I’m feeling better for the warm weather, which suits me, don’t have any trouble with reactions. Am just going to write to Auntie Maud & Mary. We had a birthday party for the youngsters last Sunday. By the way have you read the book Honeysuckle Rogue?
Love from us all to you all.
Thomas Ockerby Hurst
Digital copy of original letter sent Sept, 1950:
Transcribed letter from Thomas Ockerby Hurst to Charles and Clarice Hurst sent Dec, 1950.
15 Dec 1950
Dear C & C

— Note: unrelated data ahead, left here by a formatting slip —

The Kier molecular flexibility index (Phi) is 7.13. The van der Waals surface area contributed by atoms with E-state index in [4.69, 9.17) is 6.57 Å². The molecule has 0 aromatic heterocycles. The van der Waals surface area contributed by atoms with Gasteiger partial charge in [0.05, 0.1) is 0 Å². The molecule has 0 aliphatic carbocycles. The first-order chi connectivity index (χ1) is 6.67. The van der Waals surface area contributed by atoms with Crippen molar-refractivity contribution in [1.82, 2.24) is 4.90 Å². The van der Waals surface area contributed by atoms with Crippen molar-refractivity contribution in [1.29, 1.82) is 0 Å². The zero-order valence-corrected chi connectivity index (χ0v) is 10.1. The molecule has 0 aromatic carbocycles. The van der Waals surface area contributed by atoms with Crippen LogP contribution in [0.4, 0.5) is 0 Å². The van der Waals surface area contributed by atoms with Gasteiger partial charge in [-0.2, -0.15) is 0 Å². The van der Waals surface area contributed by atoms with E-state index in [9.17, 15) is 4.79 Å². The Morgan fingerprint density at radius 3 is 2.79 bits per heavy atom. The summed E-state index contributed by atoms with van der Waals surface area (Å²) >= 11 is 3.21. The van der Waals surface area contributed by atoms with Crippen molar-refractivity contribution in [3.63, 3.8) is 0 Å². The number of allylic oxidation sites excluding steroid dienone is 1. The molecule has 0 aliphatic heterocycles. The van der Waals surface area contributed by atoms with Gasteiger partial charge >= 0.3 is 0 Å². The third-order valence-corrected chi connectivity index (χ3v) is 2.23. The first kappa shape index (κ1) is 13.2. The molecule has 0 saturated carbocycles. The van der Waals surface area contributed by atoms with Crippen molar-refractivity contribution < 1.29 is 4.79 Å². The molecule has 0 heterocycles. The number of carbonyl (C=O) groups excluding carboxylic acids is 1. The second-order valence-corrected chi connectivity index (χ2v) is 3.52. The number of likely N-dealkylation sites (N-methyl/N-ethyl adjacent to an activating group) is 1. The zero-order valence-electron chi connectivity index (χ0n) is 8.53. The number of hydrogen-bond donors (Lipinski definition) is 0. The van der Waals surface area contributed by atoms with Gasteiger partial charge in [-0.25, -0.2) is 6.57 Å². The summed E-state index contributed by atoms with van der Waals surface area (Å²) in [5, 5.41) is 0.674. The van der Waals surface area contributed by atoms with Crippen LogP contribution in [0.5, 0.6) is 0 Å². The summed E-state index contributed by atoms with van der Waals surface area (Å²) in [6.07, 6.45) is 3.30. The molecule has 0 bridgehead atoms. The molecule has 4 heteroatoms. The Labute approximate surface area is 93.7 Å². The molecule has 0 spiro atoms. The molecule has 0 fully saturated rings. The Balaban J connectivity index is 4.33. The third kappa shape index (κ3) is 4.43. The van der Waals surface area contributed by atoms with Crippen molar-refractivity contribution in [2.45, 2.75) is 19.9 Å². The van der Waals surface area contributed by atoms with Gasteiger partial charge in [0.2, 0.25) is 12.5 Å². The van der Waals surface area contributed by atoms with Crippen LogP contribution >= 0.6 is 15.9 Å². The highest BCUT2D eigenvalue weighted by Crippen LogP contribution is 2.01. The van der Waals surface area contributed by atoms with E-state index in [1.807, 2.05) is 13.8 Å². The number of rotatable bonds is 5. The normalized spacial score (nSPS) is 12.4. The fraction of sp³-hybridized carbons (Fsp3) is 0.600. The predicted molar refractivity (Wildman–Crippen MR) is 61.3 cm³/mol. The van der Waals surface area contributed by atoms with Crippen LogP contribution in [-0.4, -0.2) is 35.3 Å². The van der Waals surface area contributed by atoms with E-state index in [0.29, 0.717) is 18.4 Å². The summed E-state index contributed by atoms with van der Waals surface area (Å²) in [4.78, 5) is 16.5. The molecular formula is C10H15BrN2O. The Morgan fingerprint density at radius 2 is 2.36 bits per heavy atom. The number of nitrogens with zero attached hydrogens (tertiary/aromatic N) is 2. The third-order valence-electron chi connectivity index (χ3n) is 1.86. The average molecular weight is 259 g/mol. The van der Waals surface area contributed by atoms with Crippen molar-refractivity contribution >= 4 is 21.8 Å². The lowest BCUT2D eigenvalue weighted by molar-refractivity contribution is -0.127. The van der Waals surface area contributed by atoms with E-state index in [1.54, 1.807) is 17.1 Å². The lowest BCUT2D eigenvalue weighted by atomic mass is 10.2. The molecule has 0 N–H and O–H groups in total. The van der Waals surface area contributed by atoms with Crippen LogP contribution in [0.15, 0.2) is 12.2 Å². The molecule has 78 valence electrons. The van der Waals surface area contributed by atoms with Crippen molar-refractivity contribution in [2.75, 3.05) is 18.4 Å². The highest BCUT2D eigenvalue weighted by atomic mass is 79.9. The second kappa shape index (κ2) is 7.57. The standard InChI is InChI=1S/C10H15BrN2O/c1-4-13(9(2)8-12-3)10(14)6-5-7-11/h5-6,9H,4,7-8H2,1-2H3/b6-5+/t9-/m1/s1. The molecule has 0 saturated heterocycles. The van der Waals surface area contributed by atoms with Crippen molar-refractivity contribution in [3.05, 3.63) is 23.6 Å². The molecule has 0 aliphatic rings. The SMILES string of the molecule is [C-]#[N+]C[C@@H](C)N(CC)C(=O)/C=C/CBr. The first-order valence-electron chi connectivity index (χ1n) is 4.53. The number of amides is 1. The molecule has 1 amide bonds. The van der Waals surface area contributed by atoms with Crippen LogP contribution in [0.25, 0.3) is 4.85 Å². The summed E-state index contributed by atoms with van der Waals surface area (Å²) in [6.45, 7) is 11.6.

Many thanks for Clarice’s letter received today & the promise of a book I may choose. At present I seem to have a special flair for Lloyd Douglas, which run from 10/6 to 14/9: most of them, by the way, are in stock at the local bookseller here – or at Miss Hutchinson’s. Like yourself Boy, I am still very interested in The Big Fisherman & quite often refer to it. Sheila is trying to read it now, but doesn’t get much change, what with our own 3 scamps, Scouts, Guides & Cub Activities. Both she & Web are out at some Xmas party given by the local Association tonight & I’ve had to see the two boys to bed – Mary was first to bed before they went out & has given no more trouble. But I had a bother with the boys, as it is still daylight. However, I called them in at last & they left Clive from next door, Brooke riding Teddy’s. When I looked out again it was gone, so I told Teddy & he said Clive was riding it down the street & I called him to bring it in – I don’t trust that boy.